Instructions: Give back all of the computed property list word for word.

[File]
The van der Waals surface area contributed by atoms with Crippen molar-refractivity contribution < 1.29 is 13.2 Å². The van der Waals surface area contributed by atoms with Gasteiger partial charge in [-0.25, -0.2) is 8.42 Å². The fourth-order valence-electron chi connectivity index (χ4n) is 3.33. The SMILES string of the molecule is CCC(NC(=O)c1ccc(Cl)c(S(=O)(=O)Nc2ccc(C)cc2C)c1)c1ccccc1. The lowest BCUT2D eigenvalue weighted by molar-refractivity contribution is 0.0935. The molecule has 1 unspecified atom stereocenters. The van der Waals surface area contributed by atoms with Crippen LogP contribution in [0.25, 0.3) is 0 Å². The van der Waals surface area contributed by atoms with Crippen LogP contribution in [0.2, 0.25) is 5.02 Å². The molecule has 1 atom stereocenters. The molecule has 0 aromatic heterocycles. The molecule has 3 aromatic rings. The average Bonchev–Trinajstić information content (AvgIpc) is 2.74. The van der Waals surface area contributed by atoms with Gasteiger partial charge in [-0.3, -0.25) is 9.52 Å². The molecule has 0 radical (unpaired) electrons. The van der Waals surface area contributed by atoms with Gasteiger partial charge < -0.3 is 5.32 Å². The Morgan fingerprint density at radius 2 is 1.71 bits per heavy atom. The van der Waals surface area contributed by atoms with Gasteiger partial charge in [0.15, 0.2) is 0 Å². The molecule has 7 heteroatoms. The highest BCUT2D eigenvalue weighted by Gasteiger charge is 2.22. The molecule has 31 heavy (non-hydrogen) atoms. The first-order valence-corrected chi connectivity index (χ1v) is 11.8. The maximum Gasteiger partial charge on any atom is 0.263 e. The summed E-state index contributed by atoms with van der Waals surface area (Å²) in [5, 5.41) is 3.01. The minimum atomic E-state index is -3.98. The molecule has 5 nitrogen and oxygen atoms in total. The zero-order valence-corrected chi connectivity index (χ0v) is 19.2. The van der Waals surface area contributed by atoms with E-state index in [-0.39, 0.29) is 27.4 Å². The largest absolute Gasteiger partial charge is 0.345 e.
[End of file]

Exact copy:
The van der Waals surface area contributed by atoms with Crippen molar-refractivity contribution < 1.29 is 13.2 Å². The van der Waals surface area contributed by atoms with Gasteiger partial charge in [-0.25, -0.2) is 8.42 Å². The fourth-order valence-electron chi connectivity index (χ4n) is 3.33. The SMILES string of the molecule is CCC(NC(=O)c1ccc(Cl)c(S(=O)(=O)Nc2ccc(C)cc2C)c1)c1ccccc1. The lowest BCUT2D eigenvalue weighted by molar-refractivity contribution is 0.0935. The molecule has 1 unspecified atom stereocenters. The van der Waals surface area contributed by atoms with Crippen LogP contribution in [0.25, 0.3) is 0 Å². The van der Waals surface area contributed by atoms with Crippen LogP contribution in [0.2, 0.25) is 5.02 Å². The molecule has 1 atom stereocenters. The molecule has 0 aromatic heterocycles. The molecule has 3 aromatic rings. The average Bonchev–Trinajstić information content (AvgIpc) is 2.74. The van der Waals surface area contributed by atoms with Gasteiger partial charge in [-0.3, -0.25) is 9.52 Å². The molecule has 0 radical (unpaired) electrons. The van der Waals surface area contributed by atoms with Gasteiger partial charge < -0.3 is 5.32 Å². The Morgan fingerprint density at radius 2 is 1.71 bits per heavy atom. The van der Waals surface area contributed by atoms with Gasteiger partial charge in [0.15, 0.2) is 0 Å². The molecule has 7 heteroatoms. The highest BCUT2D eigenvalue weighted by Gasteiger charge is 2.22. The molecule has 31 heavy (non-hydrogen) atoms. The first-order valence-corrected chi connectivity index (χ1v) is 11.8. The maximum Gasteiger partial charge on any atom is 0.263 e. The summed E-state index contributed by atoms with van der Waals surface area (Å²) in [5, 5.41) is 3.01. The minimum atomic E-state index is -3.98. The molecule has 5 nitrogen and oxygen atoms in total. The zero-order valence-corrected chi connectivity index (χ0v) is 19.2. The van der Waals surface area contributed by atoms with E-state index in [-0.39, 0.29) is 27.4 Å². The largest absolute Gasteiger partial charge is 0.345 e.